Title

BRAF mutation testing for patients diagnosed with stage III or stage IV melanoma: practical guidance for the Australian setting

Document Type

Journal Article

Publication Title

Pathology

Volume

54

Issue

1

First Page

6

Last Page

19

PubMed ID

34937664

Publisher

Elsevier

School

School of Medical and Health Sciences

RAS ID

42651

Grant Number

APP 1093017

Comments

Scolyer, R. A., Atkinson, V., Gyorki, D. E., Lambie, D., O'Toole, S., Saw, R. P., ... & Long, G. V. (2022). BRAF mutation testing for patients diagnosed with stage III or stage IV melanoma: practical guidance for the Australian setting. Pathology.

https://doi.org/10.1016/j.pathol.2021.11.002

Abstract

Targeted therapy (BRAF inhibitor plus MEK inhibitor) is now among the possible treatment options for patients with BRAF mutation-positive stage III or stage IV melanoma. This makes prompt BRAF mutation testing an important step in the management of patients diagnosed with stage III or IV melanoma; one that can help better ensure that the optimal choice of systemic treatment is initiated with minimal delay. This article offers guidance about when and how BRAF mutation testing should be conducted when patients are diagnosed with melanoma in Australia. Notably, it recommends that pathologists reflexively order BRAF mutation testing whenever a patient is found to have American Joint Committee on Cancer (AJCC)/Union for International Cancer Control (UICC) stage III or IV melanoma (i.e., any metastatic spread beyond the primary tumour) and that patient's BRAF mutation status is hitherto unknown, even if BRAF mutation testing has not been specifically requested by the treating clinician (in Australia, Medicare-subsidised BRAFV600 mutation testing does not need to be requested by the treating clinician). When performed in centres with appropriate expertise and experience, immunohistochemistry (IHC) using the anti-BRAF V600E monoclonal antibody (VE1) can be a highly sensitive and specific means of detecting BRAFV600E mutations, and may be used as a rapid and relatively inexpensive initial screening test. However, VE1 immunostaining can be technically challenging and difficult to interpret, particularly in heavily pigmented tumours; melanomas with weak, moderate or focal BRAFV600E immunostaining should be regarded as equivocal. It must also be remembered that other activating BRAFV600 mutations (including BRAFV600K), which account for ∼10–20% of BRAFV600 mutations, are not detected with currently available IHC antibodies. For these reasons, if available and practicable, we recommend that DNA-based BRAF mutation testing always be performed, regardless of whether IHC-based testing is also conducted. Advice about tissue/specimen selection for BRAF mutation testing of patients diagnosed with stage III or IV melanoma is also offered in this article; and potential pitfalls when interpreting BRAF mutation tests are highlighted.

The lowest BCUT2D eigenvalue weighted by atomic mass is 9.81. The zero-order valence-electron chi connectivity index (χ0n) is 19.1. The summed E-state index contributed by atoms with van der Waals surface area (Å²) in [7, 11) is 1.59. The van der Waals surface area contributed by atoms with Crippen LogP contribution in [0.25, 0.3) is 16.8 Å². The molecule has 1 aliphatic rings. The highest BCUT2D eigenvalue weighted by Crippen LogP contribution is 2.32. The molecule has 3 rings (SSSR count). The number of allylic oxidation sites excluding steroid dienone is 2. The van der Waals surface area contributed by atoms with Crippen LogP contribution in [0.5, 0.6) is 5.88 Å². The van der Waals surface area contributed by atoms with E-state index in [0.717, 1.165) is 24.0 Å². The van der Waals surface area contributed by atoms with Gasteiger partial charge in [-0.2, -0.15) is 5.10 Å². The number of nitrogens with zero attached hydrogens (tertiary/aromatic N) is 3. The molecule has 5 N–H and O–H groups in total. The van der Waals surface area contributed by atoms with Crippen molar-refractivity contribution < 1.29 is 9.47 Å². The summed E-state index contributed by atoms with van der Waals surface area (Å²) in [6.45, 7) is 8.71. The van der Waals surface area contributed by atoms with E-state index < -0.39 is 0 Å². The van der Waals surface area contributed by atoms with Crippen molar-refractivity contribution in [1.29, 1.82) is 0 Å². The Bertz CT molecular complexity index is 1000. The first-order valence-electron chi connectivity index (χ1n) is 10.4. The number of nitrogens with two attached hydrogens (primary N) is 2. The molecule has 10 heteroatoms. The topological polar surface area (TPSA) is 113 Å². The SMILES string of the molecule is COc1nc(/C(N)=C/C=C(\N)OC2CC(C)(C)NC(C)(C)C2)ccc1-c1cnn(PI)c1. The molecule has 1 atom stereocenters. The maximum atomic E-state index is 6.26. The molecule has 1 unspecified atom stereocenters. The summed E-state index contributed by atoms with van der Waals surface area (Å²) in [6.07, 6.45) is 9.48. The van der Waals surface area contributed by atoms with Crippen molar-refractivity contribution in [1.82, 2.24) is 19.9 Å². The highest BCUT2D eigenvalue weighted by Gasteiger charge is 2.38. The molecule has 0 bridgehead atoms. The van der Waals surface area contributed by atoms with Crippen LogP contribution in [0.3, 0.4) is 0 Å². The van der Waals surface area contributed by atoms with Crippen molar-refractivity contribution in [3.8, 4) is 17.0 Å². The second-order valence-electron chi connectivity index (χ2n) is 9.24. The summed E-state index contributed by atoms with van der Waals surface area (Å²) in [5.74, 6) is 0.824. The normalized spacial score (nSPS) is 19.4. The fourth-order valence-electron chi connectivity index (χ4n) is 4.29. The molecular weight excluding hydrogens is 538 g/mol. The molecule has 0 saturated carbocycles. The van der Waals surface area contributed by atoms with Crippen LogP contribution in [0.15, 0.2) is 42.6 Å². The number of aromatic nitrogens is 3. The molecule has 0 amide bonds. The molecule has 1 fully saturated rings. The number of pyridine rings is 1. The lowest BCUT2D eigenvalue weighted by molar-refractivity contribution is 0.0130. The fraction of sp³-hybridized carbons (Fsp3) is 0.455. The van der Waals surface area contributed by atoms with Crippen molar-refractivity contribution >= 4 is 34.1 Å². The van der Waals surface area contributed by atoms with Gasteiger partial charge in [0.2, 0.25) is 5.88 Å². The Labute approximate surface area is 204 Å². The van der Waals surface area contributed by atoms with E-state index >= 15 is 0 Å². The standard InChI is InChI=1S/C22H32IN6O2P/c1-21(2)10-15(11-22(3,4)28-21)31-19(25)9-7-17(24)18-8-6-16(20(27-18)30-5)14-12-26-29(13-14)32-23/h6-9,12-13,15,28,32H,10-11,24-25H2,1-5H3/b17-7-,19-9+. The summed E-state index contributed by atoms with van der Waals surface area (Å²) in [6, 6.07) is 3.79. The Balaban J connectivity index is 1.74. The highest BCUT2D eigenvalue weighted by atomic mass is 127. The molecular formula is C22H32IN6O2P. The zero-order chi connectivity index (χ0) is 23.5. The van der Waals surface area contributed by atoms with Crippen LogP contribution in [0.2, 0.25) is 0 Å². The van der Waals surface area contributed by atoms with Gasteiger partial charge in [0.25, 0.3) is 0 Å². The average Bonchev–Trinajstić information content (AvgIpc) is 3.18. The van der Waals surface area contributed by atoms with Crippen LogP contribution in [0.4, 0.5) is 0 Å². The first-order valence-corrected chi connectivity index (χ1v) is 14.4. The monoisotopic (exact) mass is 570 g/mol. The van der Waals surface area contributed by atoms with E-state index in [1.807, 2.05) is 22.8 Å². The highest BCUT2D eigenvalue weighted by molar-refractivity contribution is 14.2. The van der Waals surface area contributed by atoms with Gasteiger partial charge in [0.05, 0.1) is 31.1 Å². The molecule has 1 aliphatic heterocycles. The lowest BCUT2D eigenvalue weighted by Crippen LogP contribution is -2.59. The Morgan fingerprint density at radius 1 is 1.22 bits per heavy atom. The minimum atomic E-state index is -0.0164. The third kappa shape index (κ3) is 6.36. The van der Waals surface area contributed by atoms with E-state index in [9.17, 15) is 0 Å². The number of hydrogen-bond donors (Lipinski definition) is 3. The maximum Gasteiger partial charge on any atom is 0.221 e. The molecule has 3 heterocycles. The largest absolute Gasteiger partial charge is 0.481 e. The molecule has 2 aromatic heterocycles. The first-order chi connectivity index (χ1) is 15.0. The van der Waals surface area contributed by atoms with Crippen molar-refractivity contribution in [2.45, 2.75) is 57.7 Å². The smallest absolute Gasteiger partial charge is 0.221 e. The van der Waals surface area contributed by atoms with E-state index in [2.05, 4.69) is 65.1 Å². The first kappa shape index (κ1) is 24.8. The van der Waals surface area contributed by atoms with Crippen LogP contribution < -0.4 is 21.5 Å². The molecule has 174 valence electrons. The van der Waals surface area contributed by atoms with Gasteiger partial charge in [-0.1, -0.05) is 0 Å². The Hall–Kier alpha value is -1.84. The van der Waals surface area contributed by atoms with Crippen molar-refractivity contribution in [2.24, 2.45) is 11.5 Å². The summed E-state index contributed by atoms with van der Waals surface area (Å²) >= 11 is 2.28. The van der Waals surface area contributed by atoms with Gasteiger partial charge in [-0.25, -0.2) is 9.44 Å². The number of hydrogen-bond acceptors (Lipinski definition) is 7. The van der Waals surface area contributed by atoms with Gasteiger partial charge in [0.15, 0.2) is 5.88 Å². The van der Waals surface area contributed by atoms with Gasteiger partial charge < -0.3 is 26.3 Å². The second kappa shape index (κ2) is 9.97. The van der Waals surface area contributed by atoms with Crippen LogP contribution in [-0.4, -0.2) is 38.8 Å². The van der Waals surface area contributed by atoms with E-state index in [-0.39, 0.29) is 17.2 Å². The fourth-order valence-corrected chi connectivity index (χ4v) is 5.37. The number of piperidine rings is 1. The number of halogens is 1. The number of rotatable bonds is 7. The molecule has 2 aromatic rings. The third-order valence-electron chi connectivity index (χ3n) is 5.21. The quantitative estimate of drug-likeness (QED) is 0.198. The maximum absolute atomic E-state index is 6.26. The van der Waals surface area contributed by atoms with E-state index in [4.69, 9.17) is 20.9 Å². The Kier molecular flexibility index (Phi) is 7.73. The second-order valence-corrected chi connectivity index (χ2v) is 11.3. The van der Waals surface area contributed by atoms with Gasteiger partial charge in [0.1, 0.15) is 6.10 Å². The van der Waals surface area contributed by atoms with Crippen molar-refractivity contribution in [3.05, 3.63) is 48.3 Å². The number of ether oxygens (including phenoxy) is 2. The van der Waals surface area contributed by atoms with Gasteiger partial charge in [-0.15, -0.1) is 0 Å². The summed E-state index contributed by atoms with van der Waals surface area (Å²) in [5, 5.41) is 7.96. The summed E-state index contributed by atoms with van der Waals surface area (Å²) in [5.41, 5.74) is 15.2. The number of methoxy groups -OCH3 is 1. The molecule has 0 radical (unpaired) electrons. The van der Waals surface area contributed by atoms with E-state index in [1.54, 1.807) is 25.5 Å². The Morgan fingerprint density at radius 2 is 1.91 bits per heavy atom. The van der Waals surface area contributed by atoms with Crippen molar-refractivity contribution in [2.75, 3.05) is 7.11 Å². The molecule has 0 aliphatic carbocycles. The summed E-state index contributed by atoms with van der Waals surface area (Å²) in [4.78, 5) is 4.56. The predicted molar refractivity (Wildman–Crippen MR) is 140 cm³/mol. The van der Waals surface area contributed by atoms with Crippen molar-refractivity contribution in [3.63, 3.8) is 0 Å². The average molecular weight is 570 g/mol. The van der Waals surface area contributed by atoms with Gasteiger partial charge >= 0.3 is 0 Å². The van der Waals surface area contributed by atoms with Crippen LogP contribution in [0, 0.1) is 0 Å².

DOI

10.1016/j.pathol.2021.11.002

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